CBP officials consider simplified entry the first step in creating entries in ACE. In mid-2012, the agency began a pilot program for air shipments to test the concept of providing conditional release to shippers for filing streamlined customs declarations well in advance of the goods arriving in the United States. Under current practice, CBP cannot make a release decision until takeoff from a foreign airport.
  
The first phase of the demonstration program is scheduled to run through December. CBP eventually plans to expand simplified entry to ocean — where entries are reviewed no sooner than five days prior to arrival — and other modes.
  
Under simplified entry, filers only need to submit about half the information required on the standard customs entry, along with some data elements from the Importer Security Filing, any time prior to arrival in the United States. CBP quickly responds with a notice of “conditional release” or will request additional information, with final release provided once the carrier’s manifest is filed. Advance notification helps logistics operators plan cargo pickup for distribution to facilities and stores.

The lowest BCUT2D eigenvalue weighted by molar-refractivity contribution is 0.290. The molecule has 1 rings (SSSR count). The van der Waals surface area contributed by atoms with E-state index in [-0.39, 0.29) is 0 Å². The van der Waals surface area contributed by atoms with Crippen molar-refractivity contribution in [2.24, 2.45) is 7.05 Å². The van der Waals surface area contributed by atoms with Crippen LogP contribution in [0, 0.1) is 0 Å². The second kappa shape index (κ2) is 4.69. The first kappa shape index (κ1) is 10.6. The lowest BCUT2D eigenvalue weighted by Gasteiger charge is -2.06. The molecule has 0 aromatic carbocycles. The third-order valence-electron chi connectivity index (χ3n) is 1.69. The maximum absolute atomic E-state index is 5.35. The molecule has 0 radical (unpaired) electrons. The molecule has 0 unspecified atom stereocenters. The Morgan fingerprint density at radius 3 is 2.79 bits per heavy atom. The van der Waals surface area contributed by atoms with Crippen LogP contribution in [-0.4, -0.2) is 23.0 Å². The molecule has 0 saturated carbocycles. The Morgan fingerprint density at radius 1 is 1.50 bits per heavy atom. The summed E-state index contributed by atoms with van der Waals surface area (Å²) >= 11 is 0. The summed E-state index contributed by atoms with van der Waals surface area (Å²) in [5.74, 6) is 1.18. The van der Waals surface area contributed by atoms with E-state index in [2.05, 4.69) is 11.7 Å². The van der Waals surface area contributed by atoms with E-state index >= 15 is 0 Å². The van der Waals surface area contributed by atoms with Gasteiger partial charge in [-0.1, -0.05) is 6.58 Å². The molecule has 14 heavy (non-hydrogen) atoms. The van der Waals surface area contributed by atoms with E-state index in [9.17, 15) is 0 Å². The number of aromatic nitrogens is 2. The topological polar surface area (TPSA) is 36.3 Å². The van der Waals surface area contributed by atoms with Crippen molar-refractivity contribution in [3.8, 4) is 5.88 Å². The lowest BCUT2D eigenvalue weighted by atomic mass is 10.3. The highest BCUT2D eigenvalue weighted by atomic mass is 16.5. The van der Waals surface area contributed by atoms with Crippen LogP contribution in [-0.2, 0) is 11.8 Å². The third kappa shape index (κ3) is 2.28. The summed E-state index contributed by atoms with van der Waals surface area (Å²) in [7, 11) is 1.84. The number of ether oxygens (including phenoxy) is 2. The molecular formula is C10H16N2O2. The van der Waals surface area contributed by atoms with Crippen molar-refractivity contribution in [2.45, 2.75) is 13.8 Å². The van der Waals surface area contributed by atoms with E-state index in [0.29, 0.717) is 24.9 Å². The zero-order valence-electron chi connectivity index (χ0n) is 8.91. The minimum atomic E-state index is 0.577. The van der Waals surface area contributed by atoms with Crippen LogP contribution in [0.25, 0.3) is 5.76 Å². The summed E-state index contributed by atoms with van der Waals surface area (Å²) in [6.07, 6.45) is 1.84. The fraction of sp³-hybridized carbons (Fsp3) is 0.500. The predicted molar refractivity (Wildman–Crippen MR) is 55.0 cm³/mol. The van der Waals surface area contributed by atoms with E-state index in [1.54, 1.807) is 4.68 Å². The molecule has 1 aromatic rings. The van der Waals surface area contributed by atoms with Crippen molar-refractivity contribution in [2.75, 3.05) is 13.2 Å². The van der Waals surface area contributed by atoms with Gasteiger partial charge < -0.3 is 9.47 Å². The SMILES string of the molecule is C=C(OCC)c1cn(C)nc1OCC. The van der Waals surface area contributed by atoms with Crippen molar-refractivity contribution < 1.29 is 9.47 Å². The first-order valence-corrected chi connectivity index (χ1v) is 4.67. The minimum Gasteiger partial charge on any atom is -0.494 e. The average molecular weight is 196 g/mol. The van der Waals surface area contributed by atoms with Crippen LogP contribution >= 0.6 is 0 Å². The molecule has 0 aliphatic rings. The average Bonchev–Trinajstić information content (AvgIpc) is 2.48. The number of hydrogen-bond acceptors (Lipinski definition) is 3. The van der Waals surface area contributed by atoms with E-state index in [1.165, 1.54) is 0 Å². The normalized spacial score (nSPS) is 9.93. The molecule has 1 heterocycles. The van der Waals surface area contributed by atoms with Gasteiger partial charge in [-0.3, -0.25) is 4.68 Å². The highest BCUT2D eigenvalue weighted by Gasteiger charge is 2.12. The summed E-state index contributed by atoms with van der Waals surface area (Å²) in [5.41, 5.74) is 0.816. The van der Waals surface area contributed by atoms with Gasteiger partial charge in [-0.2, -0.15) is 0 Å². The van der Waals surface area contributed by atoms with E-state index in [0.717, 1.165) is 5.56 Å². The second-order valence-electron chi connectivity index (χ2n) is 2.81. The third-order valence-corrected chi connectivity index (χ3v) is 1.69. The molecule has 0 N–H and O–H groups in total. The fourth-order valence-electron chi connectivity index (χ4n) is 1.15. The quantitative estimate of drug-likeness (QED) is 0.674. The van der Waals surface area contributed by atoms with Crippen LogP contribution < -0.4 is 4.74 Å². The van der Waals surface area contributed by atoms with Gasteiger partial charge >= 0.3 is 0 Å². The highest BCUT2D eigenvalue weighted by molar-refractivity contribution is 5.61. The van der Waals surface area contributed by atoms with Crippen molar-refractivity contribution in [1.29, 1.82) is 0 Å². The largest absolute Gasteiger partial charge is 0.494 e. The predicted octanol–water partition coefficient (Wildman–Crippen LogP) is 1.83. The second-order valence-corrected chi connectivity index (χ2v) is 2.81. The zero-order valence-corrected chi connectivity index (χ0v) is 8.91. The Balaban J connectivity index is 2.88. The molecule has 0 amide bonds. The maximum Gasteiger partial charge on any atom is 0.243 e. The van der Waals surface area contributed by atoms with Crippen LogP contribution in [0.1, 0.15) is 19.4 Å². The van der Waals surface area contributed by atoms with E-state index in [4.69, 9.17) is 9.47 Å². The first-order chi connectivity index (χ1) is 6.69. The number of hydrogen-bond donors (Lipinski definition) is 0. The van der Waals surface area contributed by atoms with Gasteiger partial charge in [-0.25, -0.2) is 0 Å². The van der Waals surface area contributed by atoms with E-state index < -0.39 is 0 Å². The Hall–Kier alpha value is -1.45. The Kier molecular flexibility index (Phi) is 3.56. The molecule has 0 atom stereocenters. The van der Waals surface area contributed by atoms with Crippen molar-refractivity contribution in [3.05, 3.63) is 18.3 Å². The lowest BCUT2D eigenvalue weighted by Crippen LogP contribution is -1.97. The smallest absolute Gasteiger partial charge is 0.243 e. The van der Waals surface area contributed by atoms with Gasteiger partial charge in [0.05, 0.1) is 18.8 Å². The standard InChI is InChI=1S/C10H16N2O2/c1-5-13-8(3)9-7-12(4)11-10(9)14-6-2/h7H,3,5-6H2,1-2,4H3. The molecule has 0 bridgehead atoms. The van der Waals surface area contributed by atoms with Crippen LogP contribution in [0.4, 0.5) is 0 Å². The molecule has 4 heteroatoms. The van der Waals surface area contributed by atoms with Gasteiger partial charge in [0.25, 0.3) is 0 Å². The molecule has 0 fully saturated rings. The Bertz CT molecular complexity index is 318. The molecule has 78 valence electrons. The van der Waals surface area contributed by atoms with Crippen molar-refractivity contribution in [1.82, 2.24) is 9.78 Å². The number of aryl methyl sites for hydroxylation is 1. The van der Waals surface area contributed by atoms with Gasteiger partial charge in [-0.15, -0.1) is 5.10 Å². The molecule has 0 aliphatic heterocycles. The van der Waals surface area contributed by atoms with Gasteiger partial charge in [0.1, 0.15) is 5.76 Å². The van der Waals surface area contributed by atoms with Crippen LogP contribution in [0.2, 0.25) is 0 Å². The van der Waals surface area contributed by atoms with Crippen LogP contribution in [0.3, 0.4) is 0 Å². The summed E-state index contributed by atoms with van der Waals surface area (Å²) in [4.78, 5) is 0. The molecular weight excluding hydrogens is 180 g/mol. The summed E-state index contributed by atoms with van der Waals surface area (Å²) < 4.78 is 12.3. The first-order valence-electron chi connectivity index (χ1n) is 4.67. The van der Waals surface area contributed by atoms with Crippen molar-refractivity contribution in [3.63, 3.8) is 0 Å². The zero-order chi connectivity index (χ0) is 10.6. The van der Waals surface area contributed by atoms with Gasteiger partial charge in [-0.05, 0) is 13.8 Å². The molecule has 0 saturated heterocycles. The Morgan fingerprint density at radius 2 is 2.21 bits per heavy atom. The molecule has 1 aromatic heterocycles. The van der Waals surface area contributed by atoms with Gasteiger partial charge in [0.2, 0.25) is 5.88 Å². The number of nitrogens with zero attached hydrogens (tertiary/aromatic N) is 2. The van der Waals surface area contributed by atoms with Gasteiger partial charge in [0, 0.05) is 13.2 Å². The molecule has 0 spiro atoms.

Each release subsequent to the simplified entry will build on that foundation until there is full release capability.
  
The focus for the following 12 months will be on exports and the reports. Trade compliance specialists generally like the information they can glean from ACE about their cross-border activity, but many say the reports are not as useful as they could be.
  
CBP is reengineering the Automated Export System, used for filing export declarations, and will coordinate with the Census Bureau and Bureau of Industry and Security to make sure it captures the commodity information they need in a streamlined fashion.
  
“We get the message that for both better facilitation and enforcement we need to have the data and use it better, and getting data has to be cheap,” to support expansion of U.S. exports, Brenda Smith, executive director of the ACE Business Office, said during a briefing with reporters in early August.